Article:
It's a morbid rule, but it's necessary to make sure that your investment doesn't bite the dust when a key employee does.

Warren Buffett: This new technology is a "real threat"
At the recent Berkshire Hathaway annual meeting, Warren Buffett admitted this emerging technology is threatening his biggest cash-cow. While Buffett shakes in his billionaire-boots, only a few investors are embracing this new market which experts say will be worth over $2 trillion. Find out how you can cash in on this technology before the crowd catches on, by jumping onto one company that could get you the biggest piece of the action. Click here to access a FREE investor alert on the company we're calling the "brains behind" the technology.

David Post has no position in any stocks mentioned. The Motley Fool recommends Berkshire Hathaway. The Motley Fool owns shares of Berkshire Hathaway, Huntington Bancshares, and JPMorgan Chase. Try any of our Foolish newsletter services free for 30 days. We Fools may not all hold the same opinions, but we all believe that considering a diverse range of insights makes us better investors. The Motley Fool has a disclosure policy.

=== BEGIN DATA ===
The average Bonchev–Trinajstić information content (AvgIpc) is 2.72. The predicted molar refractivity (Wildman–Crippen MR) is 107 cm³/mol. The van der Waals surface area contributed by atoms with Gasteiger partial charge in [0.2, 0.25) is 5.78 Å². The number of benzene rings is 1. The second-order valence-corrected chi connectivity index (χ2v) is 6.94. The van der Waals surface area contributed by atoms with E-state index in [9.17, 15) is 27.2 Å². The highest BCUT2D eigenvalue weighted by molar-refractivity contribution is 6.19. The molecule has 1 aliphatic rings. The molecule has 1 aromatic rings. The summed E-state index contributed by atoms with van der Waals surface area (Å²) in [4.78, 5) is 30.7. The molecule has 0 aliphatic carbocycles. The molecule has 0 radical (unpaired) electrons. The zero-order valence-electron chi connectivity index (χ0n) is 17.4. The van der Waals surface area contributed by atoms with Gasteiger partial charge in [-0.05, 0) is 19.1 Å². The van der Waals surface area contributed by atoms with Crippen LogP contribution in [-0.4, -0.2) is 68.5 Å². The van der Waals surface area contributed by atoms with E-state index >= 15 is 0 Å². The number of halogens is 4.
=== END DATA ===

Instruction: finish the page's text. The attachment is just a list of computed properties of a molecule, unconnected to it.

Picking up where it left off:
4 in 5 Americans Are Ignoring Buffett's Warning

Don't be one of them.

Jun 12, 2015 at 5:01PM

Admitting fear is difficult.

So you can imagine how shocked I was to find out Warren Buffett recently told a select number of investors about the cutting-edge technology that's keeping him awake at night.

This past May, The Motley Fool sent 8 of its best stock analysts to Omaha, Nebraska to attend the Berkshire Hathaway annual shareholder meeting. CEO Warren Buffett and Vice Chairman Charlie Munger fielded questions for nearly 6 hours.
The catch was: Attendees weren't allowed to record any of it. No audio. No video. 

Our team of analysts wrote down every single word Buffett and Munger uttered. Over 16,000 words. But only two words stood out to me as I read the detailed transcript of the event: "Real threat."